When I made providence I remembered quite a lot of tooling around proto buffers that I had available when I worked at Google, including a data converter, a data inspector, streaming tools and a distributed filesystem util that could parse the remote protobuf data file based on a local IDL. Well, enough about all the awesome tooling of past jobs, instead I wanted all of that to at least be possible with providence.

Then I decided to do all of that, and created some tooling. Dropped it and created it again. A couple of times. Getting this right is pretty important if you want to have it used widely. What I show here is the current 0.0.2 version of providence. See here for more about providence.

In the end I ended up with two tools in addition to the compiler itself. The data converter (pvd), and the RPC tool (pvdrpc).

Data Converter

The data converter is a small program that can read a thrift IDL, and a binary (or non-binary) serialized data file that follows that IDL structure, and the output the result in some form of readable (or other binary) data format. As for example:

Given the thrift IDL in thrift/test.thrift:

struct MyData {
  1: string text
  2: i32 sequence
  3: list<string> tags
}

And a binary file with a set of data entries in test.MyData format. We could do something like this:

cat test.data | pvd -I thrift/ test.MyData

And should make the output:

{
  "text": "not a test at all",
  "sequence": 144
}
{
  "text": "test 2",
  "tags": [
    "first",
    "second"
  ]
}

Input and output can be specified to point directly to files (no shell piping needed), and the input and output serialization format can be specified too.

pvd -i fast_binary,file:test.data -o pretty -I thrift/ test.MyData

Which should read the data file serialized with the FastBinarySerializer format and print it out with the simple “pretty printer” format.

RPC Tool

I don’t have as much remote distributed filesystems to work on, but thrift has a pretty widely used RPC protocol system, which if used correctly can be pretty nice. But testing a server with various client settings, data with a moving thrift definition can be quite the hassle, as you need to create a real client to do thrift RPC…

The providence RPC tool connects to a remote service (currently only through a HTTP servlet endpoint), and sends a service call (which can be parsed from files the same way as the data files above), and sent as an actual remote procedure call:

[
  "test",
  1,
  0,
  {
    "request": {
      "test": "my test",
      "sequence": 44,
      "tags": [
        "first",
        "second"
      ]
    }
  }
]

Which is the RPC call data, and the shell command:

cat req.json | pvdrpc -I thrift/ test.MyService http://localhost:8080/test_service

Which would then:

  • Parse the thrift IDL in thrift/ directory, pick out the test.MyService service from there.
  • Read the req.json request call (which needs to follow the desired input format’s service call syntax), and use that to send the actual RPC call to the remote service at http://localhost:8000/test_service.
  • Parse the response (in whatever format returned) and print out to standard out so the user can read it. E.g.:
[
  "test",
  2,
  0,
  {
    "success": {
      "test": "my test",
      "sequence": 44,
      "tags": [
        "first",
        "second"
      ]
    }
  }
]

Or if a non-200 HTTP response is received will print out the error message received.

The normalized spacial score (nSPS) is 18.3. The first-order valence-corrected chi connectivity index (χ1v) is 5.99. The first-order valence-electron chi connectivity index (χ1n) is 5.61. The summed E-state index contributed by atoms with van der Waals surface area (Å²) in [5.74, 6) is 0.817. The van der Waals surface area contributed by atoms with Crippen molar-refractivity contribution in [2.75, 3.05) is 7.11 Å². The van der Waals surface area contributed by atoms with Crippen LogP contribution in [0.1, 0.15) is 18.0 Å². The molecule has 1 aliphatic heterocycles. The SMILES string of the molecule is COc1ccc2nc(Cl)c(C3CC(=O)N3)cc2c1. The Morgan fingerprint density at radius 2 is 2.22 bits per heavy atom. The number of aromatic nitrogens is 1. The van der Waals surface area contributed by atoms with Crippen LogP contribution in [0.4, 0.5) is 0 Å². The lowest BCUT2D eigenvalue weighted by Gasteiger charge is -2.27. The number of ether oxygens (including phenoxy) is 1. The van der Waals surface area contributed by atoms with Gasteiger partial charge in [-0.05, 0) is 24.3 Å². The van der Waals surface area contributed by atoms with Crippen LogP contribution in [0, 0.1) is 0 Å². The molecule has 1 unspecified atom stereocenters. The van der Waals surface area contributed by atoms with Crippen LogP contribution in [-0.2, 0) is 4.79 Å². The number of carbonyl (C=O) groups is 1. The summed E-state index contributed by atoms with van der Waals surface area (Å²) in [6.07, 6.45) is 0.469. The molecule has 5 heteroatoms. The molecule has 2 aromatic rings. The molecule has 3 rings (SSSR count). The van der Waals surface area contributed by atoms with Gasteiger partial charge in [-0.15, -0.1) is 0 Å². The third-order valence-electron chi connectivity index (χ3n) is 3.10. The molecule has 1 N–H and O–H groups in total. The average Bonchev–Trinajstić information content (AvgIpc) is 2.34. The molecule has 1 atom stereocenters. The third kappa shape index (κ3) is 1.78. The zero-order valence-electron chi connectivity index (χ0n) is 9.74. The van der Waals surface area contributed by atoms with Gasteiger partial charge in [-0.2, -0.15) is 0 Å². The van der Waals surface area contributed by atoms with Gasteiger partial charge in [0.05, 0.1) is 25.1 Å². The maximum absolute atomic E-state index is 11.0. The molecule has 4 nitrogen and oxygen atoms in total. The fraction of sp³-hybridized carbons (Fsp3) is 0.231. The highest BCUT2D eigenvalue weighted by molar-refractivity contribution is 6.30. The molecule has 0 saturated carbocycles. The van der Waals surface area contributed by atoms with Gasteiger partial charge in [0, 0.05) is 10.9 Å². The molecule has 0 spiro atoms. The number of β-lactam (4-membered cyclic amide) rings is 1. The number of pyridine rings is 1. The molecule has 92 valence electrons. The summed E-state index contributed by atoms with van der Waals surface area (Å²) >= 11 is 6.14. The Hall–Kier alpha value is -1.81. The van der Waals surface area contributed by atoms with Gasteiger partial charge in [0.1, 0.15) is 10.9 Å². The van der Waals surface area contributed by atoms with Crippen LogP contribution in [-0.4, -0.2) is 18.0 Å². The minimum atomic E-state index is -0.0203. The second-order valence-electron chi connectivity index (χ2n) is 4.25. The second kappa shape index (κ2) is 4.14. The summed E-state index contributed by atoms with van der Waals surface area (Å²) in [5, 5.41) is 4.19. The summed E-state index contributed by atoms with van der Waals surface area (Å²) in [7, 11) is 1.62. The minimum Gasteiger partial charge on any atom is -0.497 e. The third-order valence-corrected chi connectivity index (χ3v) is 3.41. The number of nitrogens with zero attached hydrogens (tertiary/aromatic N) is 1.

Note that in the two json structures shown there is the serialized service call data in addition to the request and response wrappers around the actual request and response objects. The format here is:

["${method}", ${type}, ${sequence}, ${wrapper}]

Where the type can be 1: request, 2: response, 3: exception, and 4: oneway. The sequence number is something the transport layer (http, client etc) can use to match response messages to the correct caller, and the wrapper is either the request params wrapper, or the response wrapper.

  • The request params wrapper message is a generated thrift struct that contains all the method params as field values. E.g. the method ResponseStruct my_test(1: i32 num, 2: string text) would become equivalent to the struct:

      struct my_test___params {
        1: i32 num
        2: string text
      }
    
  • The response wrapper is a wrapper of the return type (put in a field named success), and of each possible exception put in a union. In order to make it impossible to conflict with field IDs, the success field gets the index 0, which is not allowed to declare. E.g.:

      union my_test___response {
        0: ResponseStruct success
        1: MyException ex1
      }
    

Future Works

For the future there are a number of things I want to update with these tools, and the providence library that supports it. Most notably:

  • Support the thrift standard TFramedTransport client server RPC calls (mainly for the pvdrpc command). E.g. using the thrift://host:port URL schema.

And for providence in general:

  • Add support for the various annotations that is already supported by the old C++ thrift compiler. For java it may be stuff like class access, final and class names.
  • Add support for making POJO jackson objects instead of linking to providence (or thrift for that matter) as a whole. Being able to define jackson POJO objects with proper annotations from thrift IDL may be nice. (still to be immutable objects with builders).
  • Write complete client and server libraries, specifically for using the google-http-client (porting the once used in testing pvdrpc) and Servlet / service code for javax.servlet. E.g. using jetty or netty servlet interfaces.

And the library yet to be tested for service inheritance, which may or may not work at all.

Packaging

I have currently only made debian package for the tools, which you can download [here] for the 0.0.2 version (no warranty given). It contains the pvd and pvdrpc tools describe in addition to the pvdc providence compiler.